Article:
US Directs Clinton To Monitor Uganda's 2011 Election

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[Global: Africa]

In what a key Ugandan opposition figure has hailed as a "milestone" the United States Congress has issued a directive to Secretary of State Hillary Clinton to monitor next year's Ugandan presidential election to ensure that it's free and fair.

"This is big news and very welcome," said Olara A. Otunnu, former United Nations UndeSecretary General and now a Ugandan opposition leader. "This is hugely important. I am delighted and applaud the US Congress for taking this decisive action in favor of free and fair elections in Uganda."

The directive is included in the section dealing with Uganda in the U.S. Foreign Operations Appropriations Act for Fiscal Year 2010. It calls on Secretary Clinton to work with other countries, including the European Union and Canada, in monitoring preparations for the Ugandan elections, including: “the independence of the electoral commission; the need for an accurate and verifiable voter registry; the announcement and posting of results at the polling stations; the freedom of movement and assembly and a process free of intimidation; freedom of the media; and the security and protection of candidates.”

General Yoweri K. Museveni has been in office since 1986.

“This is a milestone because for the first time the Museveni regime is being held to the same electoral standards as other governments," Otunnu continued, in an interview. "Up till now, the regime has enjoyed scandalous exceptionalism, particularly from universally-accepted standards concerning democracy, human rights and corruption.”

"This is the beginning of the end of that impunity," he added. “The Congressional directive is of particular importance given the extensive and well documented rigging and fraud witnessed in recent elections in Uganda.”

Supporters of Dr. Kizza Besigye, opponent to Museveni, believe their candidate was robbed in the 2001 and 2006 presidential elections.

Additionally, the U.S. Congress directed Secretary Clinton to provide the first status report on the directive to monitor the elections in March 2010, and “every 120 days thereafter until 30 days after the election detailing actions taken by the government of Uganda to address these concerns.”

The State Department did not respond to inquiries for comment from Secretary Clinton by publication time. Senator John Kerry, Chairman of the Senate Foreign Relations Committee, also couldn't be reached by publication deadline. Uganda's Permanent Representative to the United Nations, Ambassador Ruhakana Rugunda wasn't available for comment this evening.

In an interview on The Voice of America's "Straight Talk Africa" program today Otunnu for the first time spoke in the clearest terms about a December 21, 2009 incident when a vehicle he was travelling in was forced off the road in Uganda by military vehicles belonging to President  Museveni's Presidential Guard Brigade (PGB). The 12,000-strong tax-payer financed force is commanded by Museveni's son.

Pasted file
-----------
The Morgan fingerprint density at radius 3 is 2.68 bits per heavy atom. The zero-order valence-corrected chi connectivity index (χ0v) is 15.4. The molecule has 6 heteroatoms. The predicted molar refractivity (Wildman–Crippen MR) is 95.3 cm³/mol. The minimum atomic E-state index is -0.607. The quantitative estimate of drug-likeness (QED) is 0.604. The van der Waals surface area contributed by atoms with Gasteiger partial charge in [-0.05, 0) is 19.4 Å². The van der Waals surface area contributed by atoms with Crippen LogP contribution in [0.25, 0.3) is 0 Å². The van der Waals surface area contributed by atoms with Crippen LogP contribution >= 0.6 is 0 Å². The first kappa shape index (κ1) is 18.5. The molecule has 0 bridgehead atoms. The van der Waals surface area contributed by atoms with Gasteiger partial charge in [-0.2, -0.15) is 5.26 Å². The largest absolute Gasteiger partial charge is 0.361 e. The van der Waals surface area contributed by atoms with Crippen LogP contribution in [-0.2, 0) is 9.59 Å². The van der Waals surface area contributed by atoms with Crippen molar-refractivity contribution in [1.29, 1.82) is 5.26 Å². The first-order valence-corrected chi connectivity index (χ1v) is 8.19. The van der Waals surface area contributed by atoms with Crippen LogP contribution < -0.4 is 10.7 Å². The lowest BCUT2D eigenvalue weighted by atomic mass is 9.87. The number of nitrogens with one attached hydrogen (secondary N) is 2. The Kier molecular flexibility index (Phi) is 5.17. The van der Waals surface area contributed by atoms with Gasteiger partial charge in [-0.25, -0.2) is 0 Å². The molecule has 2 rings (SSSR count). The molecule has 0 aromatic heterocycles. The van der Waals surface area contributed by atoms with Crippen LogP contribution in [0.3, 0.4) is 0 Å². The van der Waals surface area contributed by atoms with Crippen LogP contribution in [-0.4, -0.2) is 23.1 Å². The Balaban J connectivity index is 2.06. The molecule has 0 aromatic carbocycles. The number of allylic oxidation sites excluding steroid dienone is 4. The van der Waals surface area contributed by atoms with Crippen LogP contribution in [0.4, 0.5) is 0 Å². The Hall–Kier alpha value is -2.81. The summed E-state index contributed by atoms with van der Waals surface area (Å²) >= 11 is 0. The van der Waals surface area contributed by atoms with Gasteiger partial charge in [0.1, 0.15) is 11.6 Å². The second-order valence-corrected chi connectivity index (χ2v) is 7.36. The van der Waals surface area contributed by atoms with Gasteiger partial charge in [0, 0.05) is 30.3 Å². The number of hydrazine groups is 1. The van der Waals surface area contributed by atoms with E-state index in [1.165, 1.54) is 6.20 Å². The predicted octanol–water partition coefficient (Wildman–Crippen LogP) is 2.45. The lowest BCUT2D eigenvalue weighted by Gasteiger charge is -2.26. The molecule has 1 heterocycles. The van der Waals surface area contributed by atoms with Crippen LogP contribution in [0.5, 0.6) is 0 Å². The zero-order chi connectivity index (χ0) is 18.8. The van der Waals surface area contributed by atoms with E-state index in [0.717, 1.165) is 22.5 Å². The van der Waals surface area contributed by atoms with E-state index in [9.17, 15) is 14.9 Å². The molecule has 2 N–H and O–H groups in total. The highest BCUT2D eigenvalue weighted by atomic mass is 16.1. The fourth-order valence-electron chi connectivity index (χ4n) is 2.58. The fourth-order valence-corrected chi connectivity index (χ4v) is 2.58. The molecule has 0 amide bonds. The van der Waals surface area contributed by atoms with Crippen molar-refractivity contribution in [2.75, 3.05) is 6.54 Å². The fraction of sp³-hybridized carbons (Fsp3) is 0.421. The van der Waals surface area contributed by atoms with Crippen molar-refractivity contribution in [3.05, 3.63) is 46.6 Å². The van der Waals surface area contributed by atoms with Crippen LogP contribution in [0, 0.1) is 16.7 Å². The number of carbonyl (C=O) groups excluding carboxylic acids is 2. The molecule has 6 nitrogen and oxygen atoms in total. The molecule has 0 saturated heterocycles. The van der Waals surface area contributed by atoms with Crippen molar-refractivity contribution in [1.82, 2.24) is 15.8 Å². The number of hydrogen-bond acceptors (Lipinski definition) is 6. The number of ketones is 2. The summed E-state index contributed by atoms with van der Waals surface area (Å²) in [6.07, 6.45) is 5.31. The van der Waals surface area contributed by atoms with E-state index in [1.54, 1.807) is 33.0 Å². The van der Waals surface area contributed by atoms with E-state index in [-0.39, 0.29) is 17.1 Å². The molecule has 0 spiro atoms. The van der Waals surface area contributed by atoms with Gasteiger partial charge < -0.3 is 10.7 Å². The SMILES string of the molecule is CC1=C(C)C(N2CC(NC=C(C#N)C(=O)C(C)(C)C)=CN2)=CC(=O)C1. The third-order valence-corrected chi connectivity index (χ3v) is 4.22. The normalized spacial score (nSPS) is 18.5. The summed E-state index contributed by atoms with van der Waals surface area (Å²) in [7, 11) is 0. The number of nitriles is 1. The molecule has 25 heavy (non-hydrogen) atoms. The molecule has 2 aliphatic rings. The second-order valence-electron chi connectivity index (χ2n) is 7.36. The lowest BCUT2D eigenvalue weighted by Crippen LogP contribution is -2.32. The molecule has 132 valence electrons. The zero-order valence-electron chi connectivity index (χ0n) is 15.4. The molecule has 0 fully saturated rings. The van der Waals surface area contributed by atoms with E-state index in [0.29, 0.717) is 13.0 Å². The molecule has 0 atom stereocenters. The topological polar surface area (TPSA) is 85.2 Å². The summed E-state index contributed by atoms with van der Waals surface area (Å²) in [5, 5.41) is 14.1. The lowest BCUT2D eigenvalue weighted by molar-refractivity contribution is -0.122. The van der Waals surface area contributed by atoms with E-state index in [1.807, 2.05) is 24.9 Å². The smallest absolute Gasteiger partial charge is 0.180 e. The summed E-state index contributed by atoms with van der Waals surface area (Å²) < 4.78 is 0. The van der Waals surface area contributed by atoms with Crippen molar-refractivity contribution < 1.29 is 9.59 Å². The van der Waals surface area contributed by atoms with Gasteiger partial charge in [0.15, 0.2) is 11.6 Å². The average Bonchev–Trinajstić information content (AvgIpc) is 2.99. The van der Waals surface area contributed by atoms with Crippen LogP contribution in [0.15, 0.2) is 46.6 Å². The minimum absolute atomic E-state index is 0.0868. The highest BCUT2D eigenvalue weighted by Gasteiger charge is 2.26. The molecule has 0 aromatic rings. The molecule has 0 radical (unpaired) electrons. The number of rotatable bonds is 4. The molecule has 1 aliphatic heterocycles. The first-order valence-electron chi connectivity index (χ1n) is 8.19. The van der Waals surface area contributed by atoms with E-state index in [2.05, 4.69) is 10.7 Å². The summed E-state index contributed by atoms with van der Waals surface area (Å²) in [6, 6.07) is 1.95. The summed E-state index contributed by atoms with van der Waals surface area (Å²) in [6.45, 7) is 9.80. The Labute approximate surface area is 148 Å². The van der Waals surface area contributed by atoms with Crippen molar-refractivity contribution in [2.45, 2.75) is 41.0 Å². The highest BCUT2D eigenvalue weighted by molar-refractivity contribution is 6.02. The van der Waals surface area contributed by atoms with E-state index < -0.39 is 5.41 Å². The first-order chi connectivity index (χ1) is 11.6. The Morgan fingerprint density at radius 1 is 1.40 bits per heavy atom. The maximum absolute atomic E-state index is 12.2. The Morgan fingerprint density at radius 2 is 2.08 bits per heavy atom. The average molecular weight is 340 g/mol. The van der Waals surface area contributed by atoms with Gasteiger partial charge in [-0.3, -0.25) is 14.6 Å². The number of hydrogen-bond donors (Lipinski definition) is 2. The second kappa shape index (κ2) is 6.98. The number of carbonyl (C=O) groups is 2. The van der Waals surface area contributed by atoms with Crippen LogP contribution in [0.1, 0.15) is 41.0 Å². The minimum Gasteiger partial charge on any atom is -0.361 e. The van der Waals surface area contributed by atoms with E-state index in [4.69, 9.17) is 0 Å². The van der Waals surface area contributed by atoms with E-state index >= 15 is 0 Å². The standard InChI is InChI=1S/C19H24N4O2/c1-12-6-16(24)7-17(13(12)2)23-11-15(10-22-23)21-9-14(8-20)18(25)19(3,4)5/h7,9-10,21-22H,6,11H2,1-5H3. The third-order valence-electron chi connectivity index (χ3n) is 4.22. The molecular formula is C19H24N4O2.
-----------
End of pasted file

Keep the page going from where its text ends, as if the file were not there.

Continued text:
"There is no doubt in my mind that it was an attempted assasination," Otunnu said, in the VOA interview. In an Op-Ed column Otunnu wrote for The Daily Monitor, a Ugandan independent newspaper, Otunnu had called for an independent investigation of the incident. During the VOA interview today, he called on Secretary Clinton to similarly investigate the matter and include it in the status report called for in the Congressional directive. 

During the VOA interview Otunnu also welcomed the critical reaction by Western countries to the proposed bill in Uganda's parliament that would make homosexuality punishable by death but noted that the same International community had turned a blind eye to "genocide" in the northern part of the country.

There, for more than two decades, the Uganda government had confined more than two million civilians in what Otunnu has called "concentration" camps. The Uganda government maintained that the camps were created to protect civilians from the Lord's Resistance Army, but in 2005 the World Health Organization (WHO) reported that more than 1,000 civilians died per week in the camps, or an estimated more than 52,000 annually.

The Black Star News has learned that Otunnu played a major role in pushing for the Congressional directive, through meetings with U.S. lawmakers as well as human rights and democracy activists in Washington, D.C.

Additionally, under the Appropriations Act for Fiscal Year 2010, Uganda is allocated $70.6 million in assistance. Otunnu in an earlier interview on WBAI Pacifica Radio said Western governments didn't hold Museveni's government accountable on issues of corruption, human rights and good governance, despite hundreds of millions of dollars in subsidies.

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